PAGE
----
Conflicting selection between linked alleles.

Hybridization-derived haplotypes can be deleterious, neutral, or adaptive. In some cases, selection on deleterious and adaptive sites may interfere with each other. (A) Here, we illustrate a case in which there is tight physical linkage between sites that are deleterious in hybrids (such as Dobzhansky–Muller hybrid incompatibilities [DMIs]) and a site that is beneficial. Left – When positively and negatively selected sites are linked on the same haplotype, selection will act on the average of their selection coefficients. In this case, due to interference between positive and negative selection, ancestry is relatively stable in this region when selected sites are linked on the same haplotype. (Right) After a recombination event occurs and breaks apart this linkage, the positively selected haplotype will begin to rapidly increase in frequency. (B) Although not easily detectable using existing methods, such interference effects are potentially detectable using sharp transitions in ancestry over a short distance. Here, we illustrate the results of a simulation using the hybrid population simulator admix’em (Cui et al., 2016) where an adaptive locus (s = 0.05) is flanked on either side with loci deleterious in hybrids (each s = −0.05, 50 kb away). The admixture proportions simulated were 75% parent 1 and 25% parent 2, and the simulation was conducted for 200 generations. In this simulation, a haplotype arises where recombination events have unlinked the adaptive and deleterious sites, allowing the haplotype harboring the adaptive allele to begin to sweep to fixation. Long before fixation has occurred, however, the adaptive haplotype (gray box) is detectable due to the sharp ancestry change surrounding it.

Figure 4 with 1 supplement
Possible approaches to differentiating between selective forces in simulations.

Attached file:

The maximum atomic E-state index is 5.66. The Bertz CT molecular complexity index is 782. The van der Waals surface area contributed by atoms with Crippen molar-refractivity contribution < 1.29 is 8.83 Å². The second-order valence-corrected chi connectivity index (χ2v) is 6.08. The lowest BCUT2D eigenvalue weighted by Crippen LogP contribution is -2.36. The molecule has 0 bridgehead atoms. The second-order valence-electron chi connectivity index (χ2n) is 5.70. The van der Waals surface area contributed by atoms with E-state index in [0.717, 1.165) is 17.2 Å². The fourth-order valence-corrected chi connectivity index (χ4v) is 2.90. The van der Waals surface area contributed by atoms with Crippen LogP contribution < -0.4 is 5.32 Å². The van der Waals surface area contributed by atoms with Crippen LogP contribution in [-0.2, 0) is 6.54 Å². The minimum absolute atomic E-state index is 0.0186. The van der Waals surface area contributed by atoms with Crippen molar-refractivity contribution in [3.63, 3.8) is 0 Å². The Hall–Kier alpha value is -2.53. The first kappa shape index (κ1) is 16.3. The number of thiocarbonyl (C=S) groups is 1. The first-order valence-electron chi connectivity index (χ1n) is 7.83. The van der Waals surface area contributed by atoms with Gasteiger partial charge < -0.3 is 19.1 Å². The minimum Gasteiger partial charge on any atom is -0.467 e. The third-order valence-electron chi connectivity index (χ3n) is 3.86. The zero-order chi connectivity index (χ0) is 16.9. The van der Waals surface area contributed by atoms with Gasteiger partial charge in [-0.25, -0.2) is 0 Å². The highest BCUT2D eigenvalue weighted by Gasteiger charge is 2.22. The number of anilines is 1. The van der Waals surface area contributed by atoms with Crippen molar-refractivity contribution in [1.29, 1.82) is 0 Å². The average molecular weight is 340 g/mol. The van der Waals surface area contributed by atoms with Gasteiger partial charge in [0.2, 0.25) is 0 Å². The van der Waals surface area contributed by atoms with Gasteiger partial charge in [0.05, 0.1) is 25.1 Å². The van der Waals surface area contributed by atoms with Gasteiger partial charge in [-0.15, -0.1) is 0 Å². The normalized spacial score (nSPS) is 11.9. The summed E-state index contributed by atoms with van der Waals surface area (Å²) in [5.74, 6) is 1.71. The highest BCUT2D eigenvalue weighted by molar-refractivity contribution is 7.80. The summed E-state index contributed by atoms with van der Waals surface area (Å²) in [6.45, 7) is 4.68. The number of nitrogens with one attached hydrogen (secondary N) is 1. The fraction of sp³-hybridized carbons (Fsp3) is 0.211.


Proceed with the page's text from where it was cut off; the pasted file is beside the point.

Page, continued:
A major challenge in the field is distinguishing between possible sources of selection driving particular patterns of ancestry in hybrids. One promising approach is to use simulations to begin to distinguish between these possibilities. (A) As an example, we simulate ancestry change under two models, the Dobzhansky–Muller hybrid incompatibility (DMI) model and the hybridization load model after a pulse of admixture. Selected sites are shown as red stars, with the size of the star in the schematic corresponding to the strength of selection on individual sites. (B) We performed simulations using SLiM under these two models of selection on hybrids (Haller and Messer, 2019). Admixture proportions for both simulations were set at 75% parent 1 and 25% parent 2, and F1 fitness was 0.85. Ancestry was tracked on a 25 Mb chromosome in a diploid hybrid population (N = 2000). In the simulation shown in purple, selection on hybrids is driven by selection on three hybrid incompatibilities with dominance of 0.5, randomly positioned along the chromosome. In the simulation shown in black, selection on hybrids mimics a load model, with a total of 160 sites under selection along the chromosome. In this case, the selected sites are deleterious in all genetic backgrounds. The shaded area indicates the period of ‘fast’ initial purging (Principle 1), which is followed by a slower period of long-term purging in the hybridization load simulation. Although differences in the dynamics of purging between the two models are partly driven by the number of loci under selection in hybrids, the DMI model differs from other models of selection because not all minor parent alleles are disfavored (see Figure 4—figure supplement 1). Simulation code can be accessed on GitHub (https://github.com/Schumerlab/hybridization_review).